Relief washed over Les as he fell to his knees and gave thanks to whoever might be out there, or up there. Surely, there was a man upstairs. Within minutes, Deb arrived and came face to face with a jubilant Les.
"Honey, she just called. Everything is fine. We can relax. I can't tell you about threes. She wasn't affected by them, and this is on a need to know basis - know what I mean?"
Deb nodded her head and uttered one word - "Whatever."
But I do set my own schedule. I'm taking the rest of the day off. We can at least go for a drive and eat out at Morgan's. We need to celebrate, and we do need some time together. I'll tell Susan we'ree leaving."
.After dinner, Les and Deb headed home. As they entered the door, the phone was ringing. It was Trista.
"I just needed to hear a familiar voice. My roommate hasn't moved in yet, and it's kind of lonely."
The discussion continued for a bit. Then Trista said something that demanded Les's complete attention."
"Dad, you know the strangest thing happened when we were almost to San Juan. Off the right wing - that's where I was sitting - I could see a weird fog. Then we heard a voice like it was speaking from within the fog. It wasn't just me. It was the whole plane that heard it."
Les's mind was immediately off and running. He wanted to sound interested but not too interested. "And what did the voice say?"
"It was so clear. I remember the exact words. 'What is that? It’s too bright. I can’t see. Oh, my eyes are burning.' Daddy, I'm telling you. It was the strangest thing I ever heard."
In his mind, Les was trying to process all Trista was telling him.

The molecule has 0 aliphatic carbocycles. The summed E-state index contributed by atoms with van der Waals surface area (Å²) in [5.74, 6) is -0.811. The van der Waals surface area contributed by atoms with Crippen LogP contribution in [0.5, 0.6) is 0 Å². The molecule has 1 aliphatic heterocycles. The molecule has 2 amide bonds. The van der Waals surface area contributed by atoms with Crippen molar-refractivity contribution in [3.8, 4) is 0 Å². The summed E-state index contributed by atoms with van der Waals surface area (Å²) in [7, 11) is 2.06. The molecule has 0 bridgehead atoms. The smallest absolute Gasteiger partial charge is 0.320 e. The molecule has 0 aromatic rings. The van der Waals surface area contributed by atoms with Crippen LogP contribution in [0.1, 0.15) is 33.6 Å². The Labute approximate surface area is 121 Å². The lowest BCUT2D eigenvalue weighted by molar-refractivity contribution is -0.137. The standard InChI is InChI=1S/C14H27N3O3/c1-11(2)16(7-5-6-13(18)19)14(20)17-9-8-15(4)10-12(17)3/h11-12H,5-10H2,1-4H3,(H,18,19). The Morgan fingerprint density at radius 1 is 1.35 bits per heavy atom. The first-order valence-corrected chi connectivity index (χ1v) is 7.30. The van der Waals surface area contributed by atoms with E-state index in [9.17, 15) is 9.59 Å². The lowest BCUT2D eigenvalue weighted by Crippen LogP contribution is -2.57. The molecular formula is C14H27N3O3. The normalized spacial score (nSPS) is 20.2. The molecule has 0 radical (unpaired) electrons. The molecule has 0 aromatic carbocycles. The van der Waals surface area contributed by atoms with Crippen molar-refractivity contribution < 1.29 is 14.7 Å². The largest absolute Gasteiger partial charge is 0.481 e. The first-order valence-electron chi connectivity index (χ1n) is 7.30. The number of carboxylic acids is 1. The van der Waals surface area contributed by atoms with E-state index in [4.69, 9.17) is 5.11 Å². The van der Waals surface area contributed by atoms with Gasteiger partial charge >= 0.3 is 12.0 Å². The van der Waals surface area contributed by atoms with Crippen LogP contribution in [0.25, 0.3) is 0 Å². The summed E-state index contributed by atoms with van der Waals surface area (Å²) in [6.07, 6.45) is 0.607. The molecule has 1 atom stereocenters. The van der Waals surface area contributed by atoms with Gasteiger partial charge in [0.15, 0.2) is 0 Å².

"So you traveled through this fog and heard a voice?"
"No, we didn't travel through the fog. It was to the right of the plane, but we definitely heard a voice speaking."
"Okay, Honey, Mom wants to talk to you, too. I love you." He handed the phone to Deb.
A confused Les stepped out on the porch to think. Trista's plane did not enter the fog, but yet she heard Lieutenant Cartwright calling out for help. Perhaps the radio equipment somehow picked up the call while flying close to the fog. Maybe it just happened to be the right frequency. The possibility didn't seem likely, but there really was no other explanation for what Trista experienced. Les would file away the information for a closer look at a later time. For now, an exhausted Les needed some rest.
As much as sleep was needed, it was also what Les couldn't find. He tossed and turned his way through the night. His talk with Trista was heavy on his mind. A sleepy Les drove to the lab for yet another day of research - and no answers.
On the back burner of his mind was the heavy loss of marine life. Radiation still seeped into the waters of the Atlantic. The Navy closed the beaches due to pollution issues. It was never announced what the pollution was or what was causing it. Radiation, the Navy knew. The cause, they didn't. Les had his work cut out for him.
He went back and forth between priorities. Should he focus on the destroyed marine life? What about Lieutenant Cartwright? Missing planes? The power of threes? His best option would have been to pick one and work it. Instead, he dabbled in each, and at the close of the day, he knew nothing.
© 2018 William Kovacic